Folger Public Programs is pleased to present ENCORES, a weekly online series highlighting past performances and recalling the rich history of programming on the historic Folger stage. As many arts and cultural institutions remain closed during this time, these ENCORES provide a way to connect and revisit the breadth of Folger offerings with a wider audience.
O.B. Hardison Poetry Series
Mother Tongue: Poetry in Translation: Adam Zagajewski, Clare Cavanagh, Edward Hirsch
Learn more about this reading on Folgerpedia
Adam Zagajewski and Clare Cavanagh read his poems
- From Mysticism for Beginners, 1997
- Mysticism for Beginners
- Dutch Painters
- From Without End, 2002
- Senza Flash
- Try to Praise the Mutilated World
- From Asymmetry, 2014
- My Favorite Poets
- We Know What Art Is
All published by Farrar, Straus and Giroux. http://www.us.macmillan.com/fsg
Read the introduction by his collaborator and translator Claire Cavanaugh:
Hello and welcome to Folger ENCORES. I’m Claire Cavanaugh, the Frances Hooper Professor of Arts and Humanities at Northwestern University, and I’m delighted to be here speaking with you today. The Folger has been sharing selections from their plays, music, and talks and readings with you in this ENCORES series. Go online and look—it’s a feast.
And I’m honored that this week we’re going to be presenting the poetry and legacy of Adam Zagajewski, who passed away in March of this year. I was Adam’s translator for 26 years, and we, meaning me, Ed Hirsch, who also participated, his dear friend, and a lot of other people are mourning his absence. He and Ed and I collaborated on a reading for the O.B. Hardison Poetry Series—the next two are about botanical readings, I’m going to be checking in for those—and this one was entitled, “Mother Tongue: Poetry in Translation.”
Adam, in a lot of the obituaries and memorials was called “the poet of 9/11,” and he’s going to be reading, in this excerpt you’ll be getting, his most famous poem, so I won’t read it all for you here, but I wanted to just call your attention to a few things. The poem became known as “the poem of 9/11,” not because it was written for that event. It wasn’t. It was written, I think in 2000. And it was about a personal journey into the past, he and his father traveling back through what is now Ukraine to visit what had been the formerly Polish city of Lviv, Lwów—however, you pronounce it—in which he was born. And out of that experience came this poem that does something, it somehow spoke to people across disasters, across tragedies, across individual and public experiences. It generates, I periodically check, it generates hundreds of thousands of hits online for all kinds of events; personal, public, private, collective. But the poem is typical Adam, I think you’ll get a sense of why as you listen to the reading. It’s called “Try to Praise the Mutilated World.” It speaks to everybody, but in fact it’s the poet speaking to himself, and you’ll see that when you get to that in the reading, telling himself he must praise the world in spite of the suffering, the evidence of which we see around us every day,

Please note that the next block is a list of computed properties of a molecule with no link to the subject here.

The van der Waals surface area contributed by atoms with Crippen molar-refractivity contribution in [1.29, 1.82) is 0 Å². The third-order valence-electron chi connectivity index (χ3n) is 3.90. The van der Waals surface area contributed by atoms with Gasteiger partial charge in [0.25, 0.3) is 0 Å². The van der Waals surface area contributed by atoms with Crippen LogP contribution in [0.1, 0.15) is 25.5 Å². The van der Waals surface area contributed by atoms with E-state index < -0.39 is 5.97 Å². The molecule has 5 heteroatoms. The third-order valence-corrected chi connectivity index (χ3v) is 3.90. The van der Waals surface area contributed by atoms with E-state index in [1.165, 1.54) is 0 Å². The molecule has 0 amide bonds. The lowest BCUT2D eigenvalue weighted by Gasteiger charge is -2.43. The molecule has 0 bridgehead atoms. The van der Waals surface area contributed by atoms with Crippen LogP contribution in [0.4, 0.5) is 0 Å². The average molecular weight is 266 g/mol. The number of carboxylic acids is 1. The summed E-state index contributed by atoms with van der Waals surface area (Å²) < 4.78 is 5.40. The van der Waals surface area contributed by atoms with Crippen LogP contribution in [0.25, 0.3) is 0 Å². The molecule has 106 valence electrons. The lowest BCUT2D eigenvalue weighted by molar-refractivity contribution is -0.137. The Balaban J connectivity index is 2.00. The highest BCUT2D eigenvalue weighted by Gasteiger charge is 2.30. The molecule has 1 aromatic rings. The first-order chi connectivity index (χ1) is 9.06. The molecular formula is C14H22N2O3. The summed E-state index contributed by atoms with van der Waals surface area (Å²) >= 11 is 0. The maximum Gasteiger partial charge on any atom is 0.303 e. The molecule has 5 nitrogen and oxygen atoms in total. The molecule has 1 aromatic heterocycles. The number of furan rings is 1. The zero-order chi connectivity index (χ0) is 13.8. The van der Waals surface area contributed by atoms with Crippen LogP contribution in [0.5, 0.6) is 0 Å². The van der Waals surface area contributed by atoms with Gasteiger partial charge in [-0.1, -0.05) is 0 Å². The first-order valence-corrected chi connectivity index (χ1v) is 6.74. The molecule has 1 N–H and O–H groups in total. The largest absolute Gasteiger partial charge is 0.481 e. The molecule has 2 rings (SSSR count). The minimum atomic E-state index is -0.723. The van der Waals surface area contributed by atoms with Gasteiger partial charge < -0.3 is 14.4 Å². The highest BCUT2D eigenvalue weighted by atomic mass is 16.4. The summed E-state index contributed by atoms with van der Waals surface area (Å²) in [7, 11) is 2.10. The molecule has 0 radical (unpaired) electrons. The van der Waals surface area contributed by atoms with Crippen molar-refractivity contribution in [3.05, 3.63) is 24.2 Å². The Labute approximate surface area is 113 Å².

“You must praise the mutilated world.
The nettles methodically overgrow
the abandoned homesteads of exiles.
You’ve seen the refugees going nowhere,
you’ve heard the executioners sing joyfully.”
He’s saying: it’s really hard to praise it, but praise it is his job. Praising the world is his job. How do we praise it, and how do we recuperate from the kind of suffering? And again, this speaks to us very much in our present moment. What he does in the poem is he remembers personal, private, intimate moments, and ends it with the following phrase:
“Praise the mutilated world
and the grey feather a thrush lost,
and the gentle light that strays and vanishes
They really are words to live by and I’m not the only one who thinks so. It’s been one of the joys of my life to have translated, not just this poem, but all of Adam’s poetry. And I’m just going to mention one really specific one from this this reading. I was going over some of the poems that were going to be appearing and one of them has a really personal meaning to me that also involves me, Adam and reading. The poem “Senza Flash,” which is about going to art museums in Italy and getting told not to use your flash when taking—”no flash photography permitted.” Basically, Adam and I were at a reading together in Rome, in. 2010, 2011, I think. And every time I recognize something from one of Adam’s poems, I get, in the real world, I get so excited. So I was in a museum trying to take a picture of a gorgeous Caravaggio—which is perfect for Adam, he loves Caravaggio—and an old lady came up at me and yelled “senza flash!” ’cause it accidentally flashed. I rushed back to the place we were staying, I said, “Adam, I just got told ‘senza flash!'” So his poetry intersects with our lives in all kinds of funny and unexpected ways, as I hope you’ll find in the course of the reading.
And please be sure to join us again for these weekly episodes of ENCORES, highlighting the very wide range of things the Folger has to offer. I’m going to be signing on for that too. Thank you.
Check back each Friday for a new “from the archives” performance, introduced by some of our favorite artists, showcasing the best of Folger Theatre, Folger Consort, O.B. Hardison Poetry, and lectures.